4. Assess your values and goals – maybe this pause is a time to look at where you are at and plan on where you want to go once the world starts moving again. Tune into the values behind what you are missing and how you can create more of that in your life now and in the future. Some examples of values are love, money, health, fun, security, freedom, passion, joy, peace

How are you managing the lockdown? What are you focussed on?

If you would like to find out more about me and my work please go to my website or social media pages.

If you are interested in working with me for life coaching or healing meditation sessions online I am offering 25% off until May 2020. Contact me via Facebook, Twitter or my website.

Back to School anxiety

After the long, often lazy, summer break it can be daunting planning and waiting for the new academic year to begin. Whether as a parent, child, young adult or teacher the year ahead starts in September. Anxieties can begin to mount as the date nears. Some may look forward to friends they’ve missed, more independence, routine and learning. Whilst others may already be thinking about the expectations that they, and others, will want of them. This may be real or imagined but our brains and bodies can’t tell the difference.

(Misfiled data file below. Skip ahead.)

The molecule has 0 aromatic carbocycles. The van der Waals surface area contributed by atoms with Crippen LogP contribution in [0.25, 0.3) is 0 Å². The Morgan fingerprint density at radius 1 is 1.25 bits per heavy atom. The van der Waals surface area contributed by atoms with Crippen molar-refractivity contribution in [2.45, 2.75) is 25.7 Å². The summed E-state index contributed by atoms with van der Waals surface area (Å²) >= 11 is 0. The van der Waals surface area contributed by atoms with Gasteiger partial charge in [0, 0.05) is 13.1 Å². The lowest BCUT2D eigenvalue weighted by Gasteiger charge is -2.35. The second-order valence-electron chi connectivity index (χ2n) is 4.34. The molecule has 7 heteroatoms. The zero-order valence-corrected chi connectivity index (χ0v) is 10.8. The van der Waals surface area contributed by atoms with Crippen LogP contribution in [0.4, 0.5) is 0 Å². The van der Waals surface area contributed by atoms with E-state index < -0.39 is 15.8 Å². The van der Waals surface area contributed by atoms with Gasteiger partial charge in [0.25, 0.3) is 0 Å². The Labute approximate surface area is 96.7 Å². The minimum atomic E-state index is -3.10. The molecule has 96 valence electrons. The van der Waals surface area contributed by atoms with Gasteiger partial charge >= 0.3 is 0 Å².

When stressed we go into flight, fight or flop mode. We’ve heard of the first two but the third came into my awareness reading an article on Chronic Fatigue Syndrome (CFS or ME). Having suffered from it myself, many years ago now, I was intrigued by what I read. Imagine you’re a defenceless creature who cannot possibly out run or fight a tiger. What do you do? Play dead of course. You flop. It’s a defence mechanism, which often works. So whilst we may see our teen lying in bed and think they’re so laid back, it’s worth checking in with them. Are they actually avoiding their feelings through oversleeping? It’s possible.


Another issue is sleep and the likelihood of everyone being out of a routine. Firstly screens have become a common part of modern life for every age group and overuse is detrimental to our health. You may have heard that blue light disrupts the sleep hormone Melatonin, but do you know it also affects Mitochondria? So not only does this explain why it’s hard to get to sleep at night, as you’re tired but wired. It also explains the lack of energy throughout the day. We need sunlight, not blue light.